Now they were safely in Earth orbit, Carli knew she only had a few days to prepare, but since the success or failure of the operation depended largely on keeping Lazzaro off balance and distracted, she had to spend at least some time each day working on him.
Whether that meant finding an excuse to wander onto the bridge whilst Toes was doing his gripe ‘n’ groan session and stand in Eric’s line of sight until he noticed her, sitting at his table in the canteen when he was chatting to other crewmen and flashing him an occasional coy smile, or “accidentally” running into him in the corridor when he was taking his morning run, Carli made sure he saw just enough of her to make him uncomfortable, but not enough that he had a chance to talk to her about anything except official ship’s business.
She felt bad about it and she held onto that feeling; it somehow helped her justify her actions, making her conscious of how important her mission was and giving her an added incentive to complete it as soon as possible.
For his part, Lazzaro was totally confused by her attitude, he couldn’t for the life of him work out what he was supposed to do.
Did he brazen it out and hope it was all some kind of elaborate joke?
Should he call her bluff and hope she was just waiting for an opportunity to explain?
Or should he seek out Diaz, talk to her privately and take the chance that she wouldn’t go running straight back to her friend with news of his discomfort?
He quickly discounted all but the first option however, as he was still concerned that his memory of that night hadn’t returned and he didn’t want to risk the loss of his pass getting back to the captain.
So all he could do was concentrate on his duties as First Officer and pray that the situation resolved itself soon because, with the Three Zees in trouble, he was going to need to have his wits about him.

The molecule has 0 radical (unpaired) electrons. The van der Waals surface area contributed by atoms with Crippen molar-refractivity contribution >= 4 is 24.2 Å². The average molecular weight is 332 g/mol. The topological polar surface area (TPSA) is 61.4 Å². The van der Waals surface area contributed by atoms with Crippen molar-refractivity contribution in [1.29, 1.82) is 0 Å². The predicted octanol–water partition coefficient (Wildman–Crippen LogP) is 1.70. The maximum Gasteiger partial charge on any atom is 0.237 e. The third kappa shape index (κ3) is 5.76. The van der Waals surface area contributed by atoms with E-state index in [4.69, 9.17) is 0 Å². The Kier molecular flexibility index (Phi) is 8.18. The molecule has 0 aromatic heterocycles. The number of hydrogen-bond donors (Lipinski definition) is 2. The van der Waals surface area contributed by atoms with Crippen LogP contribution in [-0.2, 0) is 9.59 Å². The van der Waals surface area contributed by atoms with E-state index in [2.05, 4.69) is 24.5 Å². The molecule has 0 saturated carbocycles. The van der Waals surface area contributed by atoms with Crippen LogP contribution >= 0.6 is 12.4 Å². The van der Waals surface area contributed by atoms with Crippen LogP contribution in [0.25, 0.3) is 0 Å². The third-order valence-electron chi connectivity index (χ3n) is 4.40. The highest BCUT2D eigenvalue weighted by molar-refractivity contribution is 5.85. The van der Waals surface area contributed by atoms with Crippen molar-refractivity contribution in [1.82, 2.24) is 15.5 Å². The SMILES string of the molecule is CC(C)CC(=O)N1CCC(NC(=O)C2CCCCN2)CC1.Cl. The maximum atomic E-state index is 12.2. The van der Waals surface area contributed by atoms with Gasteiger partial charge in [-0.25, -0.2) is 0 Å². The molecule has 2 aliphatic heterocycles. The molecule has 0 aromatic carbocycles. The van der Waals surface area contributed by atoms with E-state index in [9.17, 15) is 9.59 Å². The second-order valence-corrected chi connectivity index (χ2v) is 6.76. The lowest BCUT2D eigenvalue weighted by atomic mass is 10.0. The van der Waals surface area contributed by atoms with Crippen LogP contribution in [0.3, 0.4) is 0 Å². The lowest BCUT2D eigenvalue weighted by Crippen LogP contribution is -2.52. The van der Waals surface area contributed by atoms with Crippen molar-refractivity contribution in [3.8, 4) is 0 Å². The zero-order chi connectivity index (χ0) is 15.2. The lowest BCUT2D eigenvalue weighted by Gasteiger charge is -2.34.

Meanwhile, in the vast interplanetary void between Jupiter and Mars, Dreeb and his hired killers were on course for their pre-arranged rendezvous point. The cruiser had reached the potentially dangerous area of the asteroid belt, where careful programming of the nav-systems was essential if they wanted to maintain faster-than-light drive.
They were heading for Phobos, Mars’ largest satellite, the plan being to hold station on the “blind side” of the small moon, hiding in its shadow until it was time to intercept their target.
“Sir, there’s a burst transmission coming in now,” said one of the black-clad, masked mercenaries; Dreeb didn’t know his name and didn’t want to, (he had actually issued the crew with numbered badges when he retained their services, specifically to avoid personal interaction) “do you want to take it here on the bridge?”
“No,” Dreeb replied, “transfer it to the scrambler in comms,” he crossed to the door of the small secure room and swiped his pass across the sensor panel, “and don’t get any funny ideas, this message is for my eyes only.”
The crewman grunted and shrugged, then routed the message as he’d been told, signalling indifference to his boss’s secrecy. His expression, had anyone been able to see it, said he’d been hired to do a job without asking questions, and that was fine by him.
Dreeb closed the door and powered up the custom built comm panel, activating the encryption software by scanning the coded chip that was embedded beneath the skin of his wrist.
A stream of code scrolled past; the data from Lazzaro’s stolen security card, then the screen went blank and the lines of numbers were replaced by the spiky trace of an audio player.
He checked the time code and noted that, although the message been received just moments earlier, it had been recorded two days previously and only sent when the cruiser had come within range of the transmitter onboard the Alice Marie.